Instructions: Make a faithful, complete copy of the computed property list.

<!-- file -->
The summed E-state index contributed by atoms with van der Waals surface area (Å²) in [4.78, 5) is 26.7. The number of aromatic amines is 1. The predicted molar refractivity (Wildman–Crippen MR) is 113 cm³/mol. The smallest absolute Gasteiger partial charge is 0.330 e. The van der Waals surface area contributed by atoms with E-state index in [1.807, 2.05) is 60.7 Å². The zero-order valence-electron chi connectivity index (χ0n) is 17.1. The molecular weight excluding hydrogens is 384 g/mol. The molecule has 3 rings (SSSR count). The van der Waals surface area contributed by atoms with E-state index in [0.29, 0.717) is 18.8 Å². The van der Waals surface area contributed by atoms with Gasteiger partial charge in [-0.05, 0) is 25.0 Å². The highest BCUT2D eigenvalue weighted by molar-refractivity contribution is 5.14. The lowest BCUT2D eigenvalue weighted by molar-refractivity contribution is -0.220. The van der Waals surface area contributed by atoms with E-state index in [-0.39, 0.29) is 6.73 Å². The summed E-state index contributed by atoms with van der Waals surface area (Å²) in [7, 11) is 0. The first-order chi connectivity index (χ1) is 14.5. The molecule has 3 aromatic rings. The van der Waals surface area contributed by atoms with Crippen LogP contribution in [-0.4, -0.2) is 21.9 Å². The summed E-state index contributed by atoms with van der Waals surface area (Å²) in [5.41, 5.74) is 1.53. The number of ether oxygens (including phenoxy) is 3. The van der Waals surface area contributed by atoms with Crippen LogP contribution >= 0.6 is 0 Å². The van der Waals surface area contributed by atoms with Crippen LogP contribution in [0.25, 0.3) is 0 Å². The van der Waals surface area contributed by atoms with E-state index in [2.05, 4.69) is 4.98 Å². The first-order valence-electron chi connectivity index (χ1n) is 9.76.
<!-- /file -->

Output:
The summed E-state index contributed by atoms with van der Waals surface area (Å²) in [4.78, 5) is 26.7. The number of aromatic amines is 1. The predicted molar refractivity (Wildman–Crippen MR) is 113 cm³/mol. The smallest absolute Gasteiger partial charge is 0.330 e. The van der Waals surface area contributed by atoms with E-state index in [1.807, 2.05) is 60.7 Å². The zero-order valence-electron chi connectivity index (χ0n) is 17.1. The molecular weight excluding hydrogens is 384 g/mol. The molecule has 3 rings (SSSR count). The van der Waals surface area contributed by atoms with E-state index in [0.29, 0.717) is 18.8 Å². The van der Waals surface area contributed by atoms with Gasteiger partial charge in [-0.05, 0) is 25.0 Å². The highest BCUT2D eigenvalue weighted by molar-refractivity contribution is 5.14. The lowest BCUT2D eigenvalue weighted by molar-refractivity contribution is -0.220. The van der Waals surface area contributed by atoms with E-state index in [-0.39, 0.29) is 6.73 Å². The summed E-state index contributed by atoms with van der Waals surface area (Å²) in [7, 11) is 0. The first-order chi connectivity index (χ1) is 14.5. The molecule has 3 aromatic rings. The van der Waals surface area contributed by atoms with Crippen LogP contribution in [-0.4, -0.2) is 21.9 Å². The summed E-state index contributed by atoms with van der Waals surface area (Å²) in [5.41, 5.74) is 1.53. The number of ether oxygens (including phenoxy) is 3. The van der Waals surface area contributed by atoms with Crippen LogP contribution >= 0.6 is 0 Å². The van der Waals surface area contributed by atoms with Crippen LogP contribution in [0.25, 0.3) is 0 Å². The van der Waals surface area contributed by atoms with E-state index in [2.05, 4.69) is 4.98 Å². The first-order valence-electron chi connectivity index (χ1n) is 9.76.